See Tom Mix

People always forget about Old Tom gin. They shouldn't. Because Old Tom makes your martini variations even more awesome.

When David Wondrich published his landmark cocktail book, Imbibe, in 2007, the gin scene was nothing like what is today. In unearthing all those classic 19th century cocktails, Wondrich immediately ran into an early 21st century problem of sourcing gins. Among the missing ingredients were both Dutch genever and Old Tom, which many of the original cocktails called for.

“This one’s a real problem,” Wondrich wrote. “Old Tom is completely unavailable.” In the can-do spirit of the aughts cocktail renaissance, Wondrich advocated for a DIY approach: “about the best thing to do is take a good, fragrant London Dry and sweeten it…A half ounce of gum per bottle should do.”

Thankfully, very soon after Imbibe was published, a couple of Old Tom gins found their way to market. Haymans Old Tom Gin from the UK and Ransom Old Tom Gin from Oregon became the standard bearers for those who were trying to recreate classic recipes like the Martinez or the Turf Club.

For those who don’t know it, Old Tom gin is a sweetened and (sometimes) aged style of gin that was created in England in the mid-18th century — during an era when there was a ton of awful bathtub gin that needed some additive to make it palatable. Over time, as it became more refined, early bartenders tended to favor it in many popular pre-Prohibition cocktails. Bon Appetit once called it the “the corduroy-clad hipster of gins.”

However, like a lot of products that popped up during those cocktail crazy years of the 2000s, Old Tom gin sort of quietly disappeared from the conversation about a decade later. I started seeing it less and less on cocktail menus.

It had been so long since I’d seen it, I literally asked the question on Twitter: What happened to Old Tom gin? Happily, in response, I got a bunch of new-ish versions I’d never tasted, and I’ve been experimenting widely. I’ve found that it brings a lovely roundness and texture to a number of martini variations, including the two recipes below.

Here are three I suggest seeking out:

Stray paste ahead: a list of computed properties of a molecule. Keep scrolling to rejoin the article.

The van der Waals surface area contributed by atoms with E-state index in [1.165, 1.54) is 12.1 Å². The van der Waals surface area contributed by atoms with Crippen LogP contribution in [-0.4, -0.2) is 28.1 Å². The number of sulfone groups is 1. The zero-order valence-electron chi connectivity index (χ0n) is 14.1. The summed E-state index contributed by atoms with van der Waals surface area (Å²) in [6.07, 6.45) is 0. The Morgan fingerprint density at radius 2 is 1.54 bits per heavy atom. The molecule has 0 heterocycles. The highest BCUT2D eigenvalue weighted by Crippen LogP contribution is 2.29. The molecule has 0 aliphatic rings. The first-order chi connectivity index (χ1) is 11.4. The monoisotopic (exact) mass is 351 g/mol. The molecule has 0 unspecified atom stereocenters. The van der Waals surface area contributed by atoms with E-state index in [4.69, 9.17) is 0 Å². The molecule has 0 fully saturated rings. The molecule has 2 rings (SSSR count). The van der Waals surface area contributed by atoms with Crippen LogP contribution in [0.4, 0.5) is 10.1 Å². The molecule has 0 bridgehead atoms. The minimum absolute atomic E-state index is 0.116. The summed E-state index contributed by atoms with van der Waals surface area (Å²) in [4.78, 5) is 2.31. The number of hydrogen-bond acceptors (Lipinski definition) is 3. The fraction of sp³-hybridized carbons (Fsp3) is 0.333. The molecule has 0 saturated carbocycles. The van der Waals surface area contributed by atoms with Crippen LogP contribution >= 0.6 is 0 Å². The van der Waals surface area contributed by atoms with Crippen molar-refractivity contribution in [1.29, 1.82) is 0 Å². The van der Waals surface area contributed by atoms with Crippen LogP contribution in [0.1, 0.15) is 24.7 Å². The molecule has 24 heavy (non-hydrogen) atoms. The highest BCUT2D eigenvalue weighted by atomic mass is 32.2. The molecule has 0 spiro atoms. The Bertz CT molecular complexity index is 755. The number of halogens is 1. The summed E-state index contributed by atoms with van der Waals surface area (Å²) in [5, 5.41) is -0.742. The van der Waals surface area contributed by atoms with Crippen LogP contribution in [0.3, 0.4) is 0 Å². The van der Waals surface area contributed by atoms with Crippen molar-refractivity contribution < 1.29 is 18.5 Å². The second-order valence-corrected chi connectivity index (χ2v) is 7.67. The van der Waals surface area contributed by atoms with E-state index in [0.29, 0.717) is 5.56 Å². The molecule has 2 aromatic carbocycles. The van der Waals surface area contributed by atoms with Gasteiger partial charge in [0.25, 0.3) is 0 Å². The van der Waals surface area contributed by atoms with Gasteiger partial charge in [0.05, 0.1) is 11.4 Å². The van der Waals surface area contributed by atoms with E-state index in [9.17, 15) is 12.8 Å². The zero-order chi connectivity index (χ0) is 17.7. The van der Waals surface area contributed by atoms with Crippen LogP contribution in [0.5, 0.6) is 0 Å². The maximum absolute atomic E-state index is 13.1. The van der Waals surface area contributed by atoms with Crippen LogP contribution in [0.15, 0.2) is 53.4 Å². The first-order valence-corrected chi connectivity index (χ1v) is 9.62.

Catoctin Creek Old Tom Gin

Made by resting their Watershed Gin in pear brandy barrels for about six months, resulting in a blonde yellow color. The flavor is enhanced slightly with the addition of about 10 percent sugar, which brings fruity notes to the fore along with juniper and other spices and botanicals. 92 proof.

Spring 44 Old Tom Gin

Aged in American oak chardonnay barrels, which impart vanilla and toasty notes, balanced by spice and citrus. But still great juniper punch, works well in all the cocktails below. 88 proof.

Gin Lane 1751

The most botanical forward of the bunch, with significant anise and juniper, as well as the clearest and lowest-proof. Soft and silky, it works well in the Astoria Vecchio cocktail below. 80 proof.


Astoria Vecchio

There are many variations on the early-20th-century Astoria cocktail, itself simply a variation on the martini. This is my version, which calls for Old Tom gin and blanc/bianco/white vermouth (I like Dolin). The result here is a rounder, affable, less bracing take on the martini.

  • 2.5 ounces Old Tom gin

  • 1 ounce blanc/bianco vermouth

  • 2 dashes orange bitters

  • Orange peel twist

Combine liquid ingredients in a mixing glass. Add ice and stir vigorously, then strain into a cocktail glass. Express orange peel over the top, then add as garnish.


Fourth Degree

Early martinis generally included Old Tom gin and sweet vermouth, as well as a few dashes of bitters, a simple syrup, and usually a smidge of liqueur such as curacao, maraschino, or even absinthe. For instance, in the 1882 classic Harry Johnson's New and Improved Bartender's Manual, the “Martini Cocktail” recipe calls for “a dash of curacao or absinthe, if required.” The Martinez and the Turf Club recipes I published last week mine the same territory — the former adds maraschino, while the latter omits the liqueur and changes the Old Tom-vermouth ratio. The Fourth Degree calls for absinthe, which makes this cocktail sing. I hadn’t made one of these for a long time, and I was shook by how good it is. It’s become my go-to spring martini variation.

  • 2 ounces Old Tom gin

  • 1 ounce sweet vermouth

  • 1/2 teaspoon absinthe

  • 2 dashes aromatic bitters

  • Lemon peel twist

Combine liquid ingredients in a mixing glass. Add ice and stir vigorously, then strain into a cocktail glass. Express lemon peel over the top, then add as garnish.